Thanks to his breeding, boomerangs are something New Zealand native Scott Dixon knows intimately. After an up-and-down first Indy Racing League IndyCar season, in which he earned three wins, five MBNA poles, garnered nine front row starts - and...
Thanks to his breeding, boomerangs are something New Zealand native Scott Dixon knows intimately. After an up-and-down first Indy Racing League IndyCar season, in which he earned three wins, five MBNA poles, garnered nine front row starts - and also finished 16th or worse five times - Dixon finished on top, the very top after last Sunday's Chevy 500 at Texas Motor Speedway, the final in a 16-race campaign.
No pressure there, right? "With Team Target, with the innovation and the development that they have, that is how we stayed on top of things throughout the year," Dixon emphasized while doing his victory tour of New York City - Scott's first visit to the Big Apple. "Every circuit we went to we were extremely competitive always, being the fastest in each session or for pole position.
"For a driver," he allowed, "that is something that is very hard to find. To be with a great team is a lot easier on myself. I have been able to learn a lot this year, basically from them. It is just going to be great to be back" with the team in 2004.
Of course owner Chip Ganassi has had that golden touch for quite a while. Even before Jimmy Vasser came on the scene, Michael Andretti and Eddie Cheever were both Ganassi drivers. Then Vasser, Alex Zanardi and Juan Pablo Montoya gave Ganassi those four titles and one Indianapolis 500 Mile Race wins in a row. In fact, when Roger Penske's fortunes were in direct wane, Ganassi's waxed like board soap.
Ganassi rates Dixon extremely highly on his hit parade. "The thing I like about Scott as a driver, I think I've said this before, he's got a great sense of humor, but at the same time he's all business when he's out at the track and in the car. We've had flamboyant drivers," and Zanardi comes immediately to mind, "but at the end of the day he's all business when it's time to get in the car like the other champions we've had."
"I thought it was a really cool day," Hull said. "The five guys that had a mathematical chance to win the championship raced against each other today. That's the way they raced all year long." Side by side, nose to tail over nearly 200 laps they ran. There were cautions that brought the average speed down to 156.2mph and there were only eleven official lead changes among six drivers. "I think with the race, everybody was looking at the same thing, making sure they stayed up front," Dixon noted.
Only it didn't. After the fifth of six caution flags, Castroneves and Kanaan nipped one another and had to make late pit stops for change of rubber. Before that, Hornish had retired to loud applause after leading 12 laps and running among the top five most of the afternoon. The reason was "spray", denoting a bit of oil emanating from the Gen IV Chevy Indy V8, the first sign of fallibility the new engine's shown. Hornish had, after his final pit stop been unable to get full power and retired on the 177th lap.
"I think it would have been a superb race to the finish with probably the four of us. I don't know," Dixon mused. It's the way it goes and you have got to take it as it comes. We have had plenty of those disappointments throughout the year. It was just time for them to have another one," he laughed self-consciously. "All and all, it was kind of strange the way the end of the race finished, with the crash and things like that, but you know, definitely everything went our way on Sunday."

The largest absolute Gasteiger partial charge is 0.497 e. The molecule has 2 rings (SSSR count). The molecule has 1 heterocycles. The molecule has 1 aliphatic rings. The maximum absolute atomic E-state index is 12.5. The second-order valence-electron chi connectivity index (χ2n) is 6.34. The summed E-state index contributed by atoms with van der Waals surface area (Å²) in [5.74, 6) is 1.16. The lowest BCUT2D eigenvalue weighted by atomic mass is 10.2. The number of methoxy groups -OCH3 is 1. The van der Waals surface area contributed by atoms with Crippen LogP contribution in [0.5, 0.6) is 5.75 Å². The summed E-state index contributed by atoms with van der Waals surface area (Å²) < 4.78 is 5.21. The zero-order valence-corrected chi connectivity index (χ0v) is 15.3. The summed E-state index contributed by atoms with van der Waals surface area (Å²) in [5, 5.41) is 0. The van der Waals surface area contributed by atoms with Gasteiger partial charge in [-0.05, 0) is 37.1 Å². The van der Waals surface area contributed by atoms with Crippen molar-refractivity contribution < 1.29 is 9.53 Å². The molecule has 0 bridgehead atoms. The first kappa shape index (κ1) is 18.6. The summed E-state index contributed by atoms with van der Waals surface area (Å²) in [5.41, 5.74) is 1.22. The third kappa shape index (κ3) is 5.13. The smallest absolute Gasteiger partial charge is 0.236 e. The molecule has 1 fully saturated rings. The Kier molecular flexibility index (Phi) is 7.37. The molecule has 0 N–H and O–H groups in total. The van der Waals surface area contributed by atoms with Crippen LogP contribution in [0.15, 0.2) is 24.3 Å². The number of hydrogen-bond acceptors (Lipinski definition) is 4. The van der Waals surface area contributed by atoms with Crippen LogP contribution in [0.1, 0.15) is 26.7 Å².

The three-week lull between the penultimate race at California Speedway and the finale in Texas weighed on Dixon, having to do personal appearances because of his status as a championship contender. Finishing second to Hornish in that battle "was good, you just got off a weekend of racing. Then the next couple of weeks you are talking to everybody and they keep asking you, you know, is the pressure getting to you? The drag-on was definitely big. You just keep thinking about different scenarios and it was a difficult couple of weeks."
Dixon has aspirations to Formula One and has been working on that for the 2005 season, talking with people, notably Paul Stoddardt of Minardi "It's nice to have championships on your bio," Dixon shrugged. Next year, though belongs to Ganassi and Team Target and Dixon is looking forward to returning to the all-oval Indy Racing League.
"It great to be with a first-rate team. You learn so much more just from the R&D, the plans they have for the future. It's great to be with someone that is always looking forward." Scott Dixon came from wealth, but it was practical not material, as parents Ron and Glenys both have a major background in the sport. He came to the United States like most do, for opportunity.
When it came to the last race and the title was on the line, "there were a lot of emotions, more so than any other race. I think it was probably the same for each of the five drivers, just because "It's a damn competitive series. I think the championship changed leaders during the race four or five times at least. It takes quite a person use there's the added stress. Everyone worked so hard throughout the year for it to come down to, you know, a couple of hours. That was really hard," Dixon said.
Scott Dixon will be an excellent champion for the Indy Racing League, and his team owner knows it. "I think the championship changed leaders during the race four or five times at least. I can you my stomach was doing flip flops," Ganassi admitted. "These race drivers today have a lot of people tugging at their arms and spinning in their ears. It takes quite a person to keep all that in its proper perspective and do the job when they get behind the wheel. And Scott is that guy."